Wednesday, 19 January 2011


No. 3 Hearts of Palm
I first ate heart of palm in a salad in an Argentinian restaurant in Caracas in 1993. I was in Venezuela for a holiday which promised to be fascinating and turned out to be frustrating, mainly because I was struck down with a dreadful stomach bug for the duration of the trip. Flying into the tiny airport of the Andean town Merida was probably one of the most terrifying experiences of my life (the plane flew straight down a valley in the Andes, the miniature airstrip visible beneath the wing), apart from taking a bus with balding tyres up into the Himalayas when I was travelling in Indian as a student....

There used to be a Brazilian restaurant in Hammersmith (called Paolo's, I think) which also served heart of palm salad; now you can buy them tinned in Waitrose. According to that font of knowledge, Wikipedia, heart of palm, which is also called palmito, burglar's thigh, chonta, palm cabbage or swamp cabbage, is a vegetable harvested from the inner core and growing bud of certain palm trees (including the coconut). It's difficult to explain their flavour and texture: slightly nutty, slightly sweet and exotic, while the texture on first sampling them is not unlike avocado or asparagus, in that it is unexpected. Something of an acquired taste, I'd say.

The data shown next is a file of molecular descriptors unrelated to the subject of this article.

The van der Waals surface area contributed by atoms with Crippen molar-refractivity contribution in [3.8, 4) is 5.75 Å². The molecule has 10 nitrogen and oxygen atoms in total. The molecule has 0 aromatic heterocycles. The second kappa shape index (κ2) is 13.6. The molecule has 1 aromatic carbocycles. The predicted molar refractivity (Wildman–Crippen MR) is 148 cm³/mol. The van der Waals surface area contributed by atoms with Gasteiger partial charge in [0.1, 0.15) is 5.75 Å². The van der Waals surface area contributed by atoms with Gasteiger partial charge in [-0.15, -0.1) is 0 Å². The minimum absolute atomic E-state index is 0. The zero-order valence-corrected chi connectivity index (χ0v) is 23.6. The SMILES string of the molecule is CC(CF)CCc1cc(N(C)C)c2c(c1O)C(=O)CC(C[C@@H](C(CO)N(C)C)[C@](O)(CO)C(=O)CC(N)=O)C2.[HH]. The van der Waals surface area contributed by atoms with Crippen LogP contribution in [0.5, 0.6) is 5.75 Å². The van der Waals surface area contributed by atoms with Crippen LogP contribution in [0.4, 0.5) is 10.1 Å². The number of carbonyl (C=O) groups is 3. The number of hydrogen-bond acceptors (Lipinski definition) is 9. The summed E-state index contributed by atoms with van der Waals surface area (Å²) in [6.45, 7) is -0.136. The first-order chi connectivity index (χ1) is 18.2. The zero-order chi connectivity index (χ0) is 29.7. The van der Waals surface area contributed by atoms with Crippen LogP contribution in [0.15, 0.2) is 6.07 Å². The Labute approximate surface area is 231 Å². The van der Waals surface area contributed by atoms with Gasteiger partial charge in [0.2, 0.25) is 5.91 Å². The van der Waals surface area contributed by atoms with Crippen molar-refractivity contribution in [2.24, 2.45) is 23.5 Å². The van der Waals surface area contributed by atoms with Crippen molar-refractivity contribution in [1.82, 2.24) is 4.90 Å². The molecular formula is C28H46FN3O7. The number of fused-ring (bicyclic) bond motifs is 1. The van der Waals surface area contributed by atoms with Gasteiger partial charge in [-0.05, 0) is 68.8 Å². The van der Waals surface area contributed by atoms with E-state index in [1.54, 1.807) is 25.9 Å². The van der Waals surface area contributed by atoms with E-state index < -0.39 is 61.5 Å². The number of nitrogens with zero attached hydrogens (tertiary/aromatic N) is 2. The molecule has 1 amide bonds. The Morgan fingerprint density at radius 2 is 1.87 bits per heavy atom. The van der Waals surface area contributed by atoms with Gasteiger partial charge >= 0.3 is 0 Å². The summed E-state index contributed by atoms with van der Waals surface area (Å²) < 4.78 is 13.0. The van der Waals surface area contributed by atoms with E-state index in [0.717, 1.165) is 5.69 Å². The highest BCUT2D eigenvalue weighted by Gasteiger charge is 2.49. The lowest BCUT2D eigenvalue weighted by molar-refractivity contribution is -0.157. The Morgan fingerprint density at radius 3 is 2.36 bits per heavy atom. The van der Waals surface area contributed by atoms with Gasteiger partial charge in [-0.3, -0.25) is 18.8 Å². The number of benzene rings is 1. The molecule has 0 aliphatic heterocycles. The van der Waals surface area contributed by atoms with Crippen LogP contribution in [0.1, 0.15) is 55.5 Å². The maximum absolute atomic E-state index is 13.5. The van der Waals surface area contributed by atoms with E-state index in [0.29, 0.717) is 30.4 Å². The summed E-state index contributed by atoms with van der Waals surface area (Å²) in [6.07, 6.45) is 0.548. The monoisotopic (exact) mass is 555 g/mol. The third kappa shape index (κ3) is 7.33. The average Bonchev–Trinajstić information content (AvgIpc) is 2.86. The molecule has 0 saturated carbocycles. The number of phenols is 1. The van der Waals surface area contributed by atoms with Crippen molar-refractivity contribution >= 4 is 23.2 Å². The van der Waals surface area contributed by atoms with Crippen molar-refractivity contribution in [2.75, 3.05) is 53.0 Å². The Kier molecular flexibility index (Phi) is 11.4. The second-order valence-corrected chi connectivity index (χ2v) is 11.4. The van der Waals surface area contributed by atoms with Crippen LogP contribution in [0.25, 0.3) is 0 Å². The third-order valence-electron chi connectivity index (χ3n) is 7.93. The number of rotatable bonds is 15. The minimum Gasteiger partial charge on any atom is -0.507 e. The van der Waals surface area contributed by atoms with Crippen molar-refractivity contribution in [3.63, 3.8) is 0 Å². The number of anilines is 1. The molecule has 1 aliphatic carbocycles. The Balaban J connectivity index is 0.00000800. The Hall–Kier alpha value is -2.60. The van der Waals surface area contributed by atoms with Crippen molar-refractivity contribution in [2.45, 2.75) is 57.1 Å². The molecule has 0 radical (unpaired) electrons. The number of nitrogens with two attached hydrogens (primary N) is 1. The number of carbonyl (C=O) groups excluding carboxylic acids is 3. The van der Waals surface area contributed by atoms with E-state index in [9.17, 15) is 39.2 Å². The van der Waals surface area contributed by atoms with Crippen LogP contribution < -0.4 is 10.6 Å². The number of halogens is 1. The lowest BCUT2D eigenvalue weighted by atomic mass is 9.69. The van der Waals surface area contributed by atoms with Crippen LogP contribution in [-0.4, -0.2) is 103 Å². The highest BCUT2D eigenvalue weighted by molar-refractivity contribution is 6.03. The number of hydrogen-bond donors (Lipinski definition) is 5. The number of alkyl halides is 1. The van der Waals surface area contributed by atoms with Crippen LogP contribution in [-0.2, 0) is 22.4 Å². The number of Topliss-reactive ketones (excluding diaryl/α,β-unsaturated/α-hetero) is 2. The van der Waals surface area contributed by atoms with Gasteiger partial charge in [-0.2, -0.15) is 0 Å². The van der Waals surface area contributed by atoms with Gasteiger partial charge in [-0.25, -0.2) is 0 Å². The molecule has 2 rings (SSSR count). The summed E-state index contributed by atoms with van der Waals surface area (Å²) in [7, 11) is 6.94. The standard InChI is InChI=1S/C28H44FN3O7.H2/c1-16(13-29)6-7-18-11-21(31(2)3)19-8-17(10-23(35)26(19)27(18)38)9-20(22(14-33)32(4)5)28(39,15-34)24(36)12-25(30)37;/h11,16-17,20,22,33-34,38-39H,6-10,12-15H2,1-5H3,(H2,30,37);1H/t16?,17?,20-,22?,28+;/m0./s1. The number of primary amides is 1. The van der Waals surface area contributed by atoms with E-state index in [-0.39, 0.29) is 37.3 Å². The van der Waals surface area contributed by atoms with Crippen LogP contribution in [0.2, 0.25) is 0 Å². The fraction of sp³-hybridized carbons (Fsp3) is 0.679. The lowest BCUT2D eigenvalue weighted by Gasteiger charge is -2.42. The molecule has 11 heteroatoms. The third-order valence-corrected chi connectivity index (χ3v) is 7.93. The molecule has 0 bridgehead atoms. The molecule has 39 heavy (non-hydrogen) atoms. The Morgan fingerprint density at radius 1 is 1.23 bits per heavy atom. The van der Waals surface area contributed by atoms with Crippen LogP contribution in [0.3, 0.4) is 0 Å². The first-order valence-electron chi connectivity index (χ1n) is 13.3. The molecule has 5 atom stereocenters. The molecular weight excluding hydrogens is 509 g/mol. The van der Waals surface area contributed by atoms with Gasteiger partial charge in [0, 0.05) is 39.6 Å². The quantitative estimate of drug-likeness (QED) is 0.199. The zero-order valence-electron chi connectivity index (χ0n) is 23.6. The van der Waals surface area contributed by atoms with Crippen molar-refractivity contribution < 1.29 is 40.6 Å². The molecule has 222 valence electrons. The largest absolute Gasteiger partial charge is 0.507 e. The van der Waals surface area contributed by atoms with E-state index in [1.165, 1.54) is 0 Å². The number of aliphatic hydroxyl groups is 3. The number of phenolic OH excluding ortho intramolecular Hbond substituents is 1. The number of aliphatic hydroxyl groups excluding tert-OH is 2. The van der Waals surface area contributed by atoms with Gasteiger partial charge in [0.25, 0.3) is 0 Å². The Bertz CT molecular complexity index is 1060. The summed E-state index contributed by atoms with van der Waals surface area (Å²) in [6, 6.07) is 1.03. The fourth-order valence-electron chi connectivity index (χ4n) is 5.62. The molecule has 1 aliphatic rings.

Heart of palm can be used in a variety of dishes, both hot and cold. I tend to eat them cold, sliced in a salad with avocado and tomatoes, and plenty of fresh coriander and lime juice, for a slightly South American twist. I have also seen recipes for gratin of heart of palm: baked in a cheese sauce. Somehow, this does not appeal to me.

You can find heart of palm (Green Giant brand) in the tinned vegetable aisle of the supermarket. I was surprised to discover that even my local Tesco Metro, which seems to specialise in 30 different kinds of tinned tuna (do the good people of Teddington really need that much tuna?), now stocks heart of palm, which perhaps says something about the demographic of Teddington!

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